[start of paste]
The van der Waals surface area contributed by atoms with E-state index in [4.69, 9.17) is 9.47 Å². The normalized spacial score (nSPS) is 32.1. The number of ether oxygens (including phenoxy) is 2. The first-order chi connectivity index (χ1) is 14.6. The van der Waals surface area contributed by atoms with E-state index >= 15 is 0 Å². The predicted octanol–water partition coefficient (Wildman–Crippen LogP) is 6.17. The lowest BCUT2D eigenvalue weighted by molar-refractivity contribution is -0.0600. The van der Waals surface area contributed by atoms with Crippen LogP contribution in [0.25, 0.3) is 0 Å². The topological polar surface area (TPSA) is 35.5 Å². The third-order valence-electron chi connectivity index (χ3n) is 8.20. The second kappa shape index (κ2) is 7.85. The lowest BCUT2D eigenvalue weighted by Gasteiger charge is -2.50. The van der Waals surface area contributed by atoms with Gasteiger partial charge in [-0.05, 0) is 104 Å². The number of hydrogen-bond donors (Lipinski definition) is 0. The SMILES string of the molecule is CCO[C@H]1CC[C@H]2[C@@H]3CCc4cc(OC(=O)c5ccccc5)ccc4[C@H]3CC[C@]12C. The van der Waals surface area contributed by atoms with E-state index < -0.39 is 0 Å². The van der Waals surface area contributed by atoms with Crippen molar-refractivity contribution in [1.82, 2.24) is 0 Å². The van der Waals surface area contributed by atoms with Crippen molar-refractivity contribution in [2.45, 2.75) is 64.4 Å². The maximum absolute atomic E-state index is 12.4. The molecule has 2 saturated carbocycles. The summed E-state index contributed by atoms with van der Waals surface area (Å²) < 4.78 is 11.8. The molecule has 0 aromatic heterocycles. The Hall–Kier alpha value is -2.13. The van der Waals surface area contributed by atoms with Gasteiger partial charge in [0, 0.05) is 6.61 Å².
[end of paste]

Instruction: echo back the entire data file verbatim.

The van der Waals surface area contributed by atoms with E-state index in [4.69, 9.17) is 9.47 Å². The normalized spacial score (nSPS) is 32.1. The number of ether oxygens (including phenoxy) is 2. The first-order chi connectivity index (χ1) is 14.6. The van der Waals surface area contributed by atoms with E-state index >= 15 is 0 Å². The predicted octanol–water partition coefficient (Wildman–Crippen LogP) is 6.17. The lowest BCUT2D eigenvalue weighted by molar-refractivity contribution is -0.0600. The van der Waals surface area contributed by atoms with Crippen LogP contribution in [0.25, 0.3) is 0 Å². The topological polar surface area (TPSA) is 35.5 Å². The third-order valence-electron chi connectivity index (χ3n) is 8.20. The second kappa shape index (κ2) is 7.85. The lowest BCUT2D eigenvalue weighted by Gasteiger charge is -2.50. The van der Waals surface area contributed by atoms with Gasteiger partial charge in [-0.05, 0) is 104 Å². The number of hydrogen-bond donors (Lipinski definition) is 0. The SMILES string of the molecule is CCO[C@H]1CC[C@H]2[C@@H]3CCc4cc(OC(=O)c5ccccc5)ccc4[C@H]3CC[C@]12C. The van der Waals surface area contributed by atoms with E-state index < -0.39 is 0 Å². The van der Waals surface area contributed by atoms with Crippen molar-refractivity contribution in [1.82, 2.24) is 0 Å². The van der Waals surface area contributed by atoms with Crippen molar-refractivity contribution in [2.45, 2.75) is 64.4 Å². The maximum absolute atomic E-state index is 12.4. The molecule has 2 saturated carbocycles. The summed E-state index contributed by atoms with van der Waals surface area (Å²) < 4.78 is 11.8. The molecule has 0 aromatic heterocycles. The Hall–Kier alpha value is -2.13. The van der Waals surface area contributed by atoms with Gasteiger partial charge in [0, 0.05) is 6.61 Å².